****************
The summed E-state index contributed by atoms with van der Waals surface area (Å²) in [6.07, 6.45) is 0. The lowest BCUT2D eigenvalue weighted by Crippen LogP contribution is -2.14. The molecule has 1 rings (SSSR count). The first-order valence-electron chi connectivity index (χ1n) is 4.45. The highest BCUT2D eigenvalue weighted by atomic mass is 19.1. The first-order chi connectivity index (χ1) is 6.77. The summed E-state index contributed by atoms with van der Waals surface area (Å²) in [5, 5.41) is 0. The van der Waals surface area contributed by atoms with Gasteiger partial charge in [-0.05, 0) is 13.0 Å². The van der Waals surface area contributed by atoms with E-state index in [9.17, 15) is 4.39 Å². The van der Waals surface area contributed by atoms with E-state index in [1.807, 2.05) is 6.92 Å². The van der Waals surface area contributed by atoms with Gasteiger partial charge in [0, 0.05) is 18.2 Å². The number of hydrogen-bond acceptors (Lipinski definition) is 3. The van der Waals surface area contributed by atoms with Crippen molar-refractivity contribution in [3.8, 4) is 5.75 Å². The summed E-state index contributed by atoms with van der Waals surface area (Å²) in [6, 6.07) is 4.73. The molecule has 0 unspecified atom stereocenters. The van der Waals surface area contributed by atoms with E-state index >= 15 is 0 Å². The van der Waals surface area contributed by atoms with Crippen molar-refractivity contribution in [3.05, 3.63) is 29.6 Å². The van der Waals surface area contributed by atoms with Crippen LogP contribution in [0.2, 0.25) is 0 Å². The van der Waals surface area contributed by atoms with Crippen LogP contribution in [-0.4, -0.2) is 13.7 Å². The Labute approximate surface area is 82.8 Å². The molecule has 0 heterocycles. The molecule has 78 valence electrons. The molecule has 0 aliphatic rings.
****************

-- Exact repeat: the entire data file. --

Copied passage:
The summed E-state index contributed by atoms with van der Waals surface area (Å²) in [6.07, 6.45) is 0. The lowest BCUT2D eigenvalue weighted by Crippen LogP contribution is -2.14. The molecule has 1 rings (SSSR count). The first-order valence-electron chi connectivity index (χ1n) is 4.45. The highest BCUT2D eigenvalue weighted by atomic mass is 19.1. The first-order chi connectivity index (χ1) is 6.77. The summed E-state index contributed by atoms with van der Waals surface area (Å²) in [5, 5.41) is 0. The van der Waals surface area contributed by atoms with Gasteiger partial charge in [-0.05, 0) is 13.0 Å². The van der Waals surface area contributed by atoms with E-state index in [9.17, 15) is 4.39 Å². The van der Waals surface area contributed by atoms with E-state index in [1.807, 2.05) is 6.92 Å². The van der Waals surface area contributed by atoms with Gasteiger partial charge in [0, 0.05) is 18.2 Å². The number of hydrogen-bond acceptors (Lipinski definition) is 3. The van der Waals surface area contributed by atoms with Crippen molar-refractivity contribution in [3.8, 4) is 5.75 Å². The summed E-state index contributed by atoms with van der Waals surface area (Å²) in [6, 6.07) is 4.73. The molecule has 0 unspecified atom stereocenters. The van der Waals surface area contributed by atoms with E-state index >= 15 is 0 Å². The van der Waals surface area contributed by atoms with Crippen molar-refractivity contribution in [3.05, 3.63) is 29.6 Å². The van der Waals surface area contributed by atoms with Crippen LogP contribution in [0.2, 0.25) is 0 Å². The van der Waals surface area contributed by atoms with Crippen LogP contribution in [-0.4, -0.2) is 13.7 Å². The Labute approximate surface area is 82.8 Å². The molecule has 0 heterocycles. The molecule has 78 valence electrons. The molecule has 0 aliphatic rings.